Wheat is a very popular crop around the world. I mean, who doesn't know wheat.
But, as much as we all might acknowledge wheat as one of the most consumed plants on earth not a lot of people really know much about how the crop is cultivated or which specific nutritional values it has to offer.
That is why in this post I am going to talk about the production process of wheat from how it is planted, the nutrients it offers, harvesting, storage and processing.
First let's discuss the plant itself.
Wheat flour comes from the wheat plant which grows in form of a grass known as Triticum.
Produced in large quantities around the world, similar to crops like rice and plantain, wheat contains nutrients like fiber and protein that it supplies to help nourish the body.
In terms of health benefits, wheat can help in protecting the gut health through its provision of fiber. Although not all fiber supplied is useful for this purpose but some of it will be used in feeding some essential gut bacteria.
Wheat is also said to play a role in the prevention of colon cancer.
A matured plant can stand up to about 2 - 4 meters tall and appears with a golden-ish color when it is ready for harvest.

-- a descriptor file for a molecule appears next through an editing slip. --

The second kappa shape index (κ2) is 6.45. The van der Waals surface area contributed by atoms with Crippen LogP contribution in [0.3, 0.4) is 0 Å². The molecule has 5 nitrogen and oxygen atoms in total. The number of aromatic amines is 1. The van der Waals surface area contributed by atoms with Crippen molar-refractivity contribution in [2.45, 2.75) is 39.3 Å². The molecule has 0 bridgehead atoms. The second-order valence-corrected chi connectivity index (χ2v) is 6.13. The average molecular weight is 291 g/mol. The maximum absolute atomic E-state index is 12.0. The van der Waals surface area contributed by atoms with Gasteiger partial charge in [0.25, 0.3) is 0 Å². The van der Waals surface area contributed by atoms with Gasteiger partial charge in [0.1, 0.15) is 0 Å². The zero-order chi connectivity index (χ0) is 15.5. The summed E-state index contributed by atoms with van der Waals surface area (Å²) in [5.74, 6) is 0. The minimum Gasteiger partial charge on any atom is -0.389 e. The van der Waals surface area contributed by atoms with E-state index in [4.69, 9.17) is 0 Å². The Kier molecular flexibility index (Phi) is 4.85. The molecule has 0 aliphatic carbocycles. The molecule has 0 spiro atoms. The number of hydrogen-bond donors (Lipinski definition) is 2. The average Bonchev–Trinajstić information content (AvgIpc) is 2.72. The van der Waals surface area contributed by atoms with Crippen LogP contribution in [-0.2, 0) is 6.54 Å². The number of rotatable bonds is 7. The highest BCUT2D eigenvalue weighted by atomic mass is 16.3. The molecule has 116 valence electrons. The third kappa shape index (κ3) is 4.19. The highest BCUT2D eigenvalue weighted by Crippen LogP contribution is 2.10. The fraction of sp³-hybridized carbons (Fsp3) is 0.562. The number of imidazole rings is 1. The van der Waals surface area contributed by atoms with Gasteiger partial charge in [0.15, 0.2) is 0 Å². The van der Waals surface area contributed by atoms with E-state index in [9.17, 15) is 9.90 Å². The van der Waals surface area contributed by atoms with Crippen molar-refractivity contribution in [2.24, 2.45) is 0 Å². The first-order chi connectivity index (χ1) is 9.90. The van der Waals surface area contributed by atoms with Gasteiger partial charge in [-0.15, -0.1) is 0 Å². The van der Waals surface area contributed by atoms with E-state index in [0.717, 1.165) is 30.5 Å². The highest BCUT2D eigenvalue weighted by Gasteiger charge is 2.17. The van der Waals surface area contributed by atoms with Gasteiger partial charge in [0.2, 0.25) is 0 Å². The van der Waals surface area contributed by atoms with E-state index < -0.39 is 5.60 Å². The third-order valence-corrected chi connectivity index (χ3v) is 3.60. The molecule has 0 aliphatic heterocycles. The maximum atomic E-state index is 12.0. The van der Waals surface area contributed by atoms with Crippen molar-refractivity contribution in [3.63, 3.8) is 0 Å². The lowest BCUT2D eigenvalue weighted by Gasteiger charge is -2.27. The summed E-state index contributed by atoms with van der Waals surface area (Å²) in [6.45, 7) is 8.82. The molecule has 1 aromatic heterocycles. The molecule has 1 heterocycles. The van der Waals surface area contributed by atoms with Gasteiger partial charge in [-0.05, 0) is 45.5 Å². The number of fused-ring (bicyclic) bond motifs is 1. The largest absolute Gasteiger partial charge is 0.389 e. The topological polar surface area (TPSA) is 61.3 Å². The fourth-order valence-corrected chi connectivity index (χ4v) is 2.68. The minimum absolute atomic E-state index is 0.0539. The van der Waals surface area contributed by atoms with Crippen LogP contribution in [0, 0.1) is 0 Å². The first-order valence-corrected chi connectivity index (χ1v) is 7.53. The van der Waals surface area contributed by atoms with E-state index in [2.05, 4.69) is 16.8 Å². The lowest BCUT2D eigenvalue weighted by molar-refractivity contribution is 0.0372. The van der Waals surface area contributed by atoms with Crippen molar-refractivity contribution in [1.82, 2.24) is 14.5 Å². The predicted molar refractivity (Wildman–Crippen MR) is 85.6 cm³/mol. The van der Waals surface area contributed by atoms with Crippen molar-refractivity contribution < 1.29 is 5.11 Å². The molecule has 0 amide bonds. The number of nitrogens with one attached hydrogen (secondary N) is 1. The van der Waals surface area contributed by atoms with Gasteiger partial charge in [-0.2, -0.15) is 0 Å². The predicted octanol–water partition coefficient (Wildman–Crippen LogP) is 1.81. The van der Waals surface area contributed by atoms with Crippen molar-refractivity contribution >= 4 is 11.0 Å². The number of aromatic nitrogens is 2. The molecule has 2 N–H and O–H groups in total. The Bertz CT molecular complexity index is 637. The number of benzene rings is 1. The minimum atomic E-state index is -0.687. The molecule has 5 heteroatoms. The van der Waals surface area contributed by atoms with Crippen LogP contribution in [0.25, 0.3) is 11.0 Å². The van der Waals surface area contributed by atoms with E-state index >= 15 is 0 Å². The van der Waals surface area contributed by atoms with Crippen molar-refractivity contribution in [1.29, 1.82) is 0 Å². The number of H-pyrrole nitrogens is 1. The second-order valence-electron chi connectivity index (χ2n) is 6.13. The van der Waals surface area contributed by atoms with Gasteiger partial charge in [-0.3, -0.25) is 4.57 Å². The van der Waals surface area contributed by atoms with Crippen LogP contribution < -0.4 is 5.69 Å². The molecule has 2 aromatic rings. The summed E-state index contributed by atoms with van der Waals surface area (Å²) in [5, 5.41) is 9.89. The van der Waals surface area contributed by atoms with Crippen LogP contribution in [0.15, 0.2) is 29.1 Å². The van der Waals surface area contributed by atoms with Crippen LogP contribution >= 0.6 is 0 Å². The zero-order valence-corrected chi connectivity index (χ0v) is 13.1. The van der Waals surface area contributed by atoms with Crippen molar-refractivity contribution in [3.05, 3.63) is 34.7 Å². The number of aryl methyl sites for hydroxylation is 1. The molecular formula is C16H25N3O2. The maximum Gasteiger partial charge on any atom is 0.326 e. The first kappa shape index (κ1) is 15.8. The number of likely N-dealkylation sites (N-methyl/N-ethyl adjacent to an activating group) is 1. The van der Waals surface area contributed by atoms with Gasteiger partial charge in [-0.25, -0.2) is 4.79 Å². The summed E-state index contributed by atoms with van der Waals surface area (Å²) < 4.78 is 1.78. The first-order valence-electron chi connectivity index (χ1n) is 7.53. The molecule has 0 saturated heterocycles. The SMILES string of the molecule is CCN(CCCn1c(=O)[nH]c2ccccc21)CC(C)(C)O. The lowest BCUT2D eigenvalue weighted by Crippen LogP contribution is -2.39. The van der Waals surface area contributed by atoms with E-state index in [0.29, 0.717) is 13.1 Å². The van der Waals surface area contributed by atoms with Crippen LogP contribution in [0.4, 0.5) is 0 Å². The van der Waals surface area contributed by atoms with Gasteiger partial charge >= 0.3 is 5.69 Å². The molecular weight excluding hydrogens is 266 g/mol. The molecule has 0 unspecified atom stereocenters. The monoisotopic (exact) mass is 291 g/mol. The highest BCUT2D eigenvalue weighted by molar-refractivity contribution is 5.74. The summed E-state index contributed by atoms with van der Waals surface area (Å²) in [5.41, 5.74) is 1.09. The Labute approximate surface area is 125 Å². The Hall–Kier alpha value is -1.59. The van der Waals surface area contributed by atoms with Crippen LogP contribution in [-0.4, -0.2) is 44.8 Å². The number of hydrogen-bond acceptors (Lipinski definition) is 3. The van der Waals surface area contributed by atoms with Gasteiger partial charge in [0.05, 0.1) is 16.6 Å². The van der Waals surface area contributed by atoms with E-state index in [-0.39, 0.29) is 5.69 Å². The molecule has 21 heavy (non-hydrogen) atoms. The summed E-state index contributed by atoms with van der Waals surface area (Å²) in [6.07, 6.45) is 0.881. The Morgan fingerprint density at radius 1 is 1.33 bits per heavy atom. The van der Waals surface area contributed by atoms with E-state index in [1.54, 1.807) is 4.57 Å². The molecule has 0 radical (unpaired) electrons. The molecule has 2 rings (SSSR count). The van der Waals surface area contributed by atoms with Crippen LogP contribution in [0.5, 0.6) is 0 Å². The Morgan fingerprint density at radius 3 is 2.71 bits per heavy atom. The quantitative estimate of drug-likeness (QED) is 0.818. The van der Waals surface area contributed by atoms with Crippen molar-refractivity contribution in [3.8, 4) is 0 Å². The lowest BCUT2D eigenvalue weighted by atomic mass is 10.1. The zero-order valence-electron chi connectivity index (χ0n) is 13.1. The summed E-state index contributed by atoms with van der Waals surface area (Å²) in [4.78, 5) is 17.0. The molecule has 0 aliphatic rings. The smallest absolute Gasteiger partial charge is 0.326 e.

It is an annual plant which means every year there is a wheat planting season to look forward to.
Wheat planting process
Normally, wheat plant tends to survive and thrive with about 10 inches of rainfall at 10,000 feet above sea level.
Since wheat is grown all around the world, it means it can survive in almost any climate.
There are two popular planting seasons for wheat plants in the United States.
The first season starts around March which has given way to the produce being referred to as spring wheat.
The other season starts around December and the wheat from this season is known as winter wheat.
There are many seed varieties to choose from so one has to be careful to ensure that whatever choice is made is the best option for the soil texture and the environmental conditions of the farm.
Wheat seeds start germinating after they have absorbed enough water as much as 35 - 40% of the dry weight of each individual seed.
The germination process then continues enzyme activity that helps vitalize the embryo and ends when the radicle is fully formed and appears.
In order for wheat to be considered for ripe enough for harvest, the plant has to dry up to a point where the water content of the plant should be about 19-20%.
The color of the plant should be a shade of gold-yellowish/light brown with a brittle feel.
Wheat plant can be harvested by hand, with handy tools like shears or with farm machinery.
Cold temperatures do not actually damage wheat but the best condition fot he storage of wheat will be at a temperature between 40-60 o F.
Wheat can get damaged if not stored properly as different levels of humidity can cause different responses and reactions up until the humidity is high enough that wheat then degrades to an unfit for use state.
On the above note, one should ensure that wheat grain is stored properly in dry and cool place.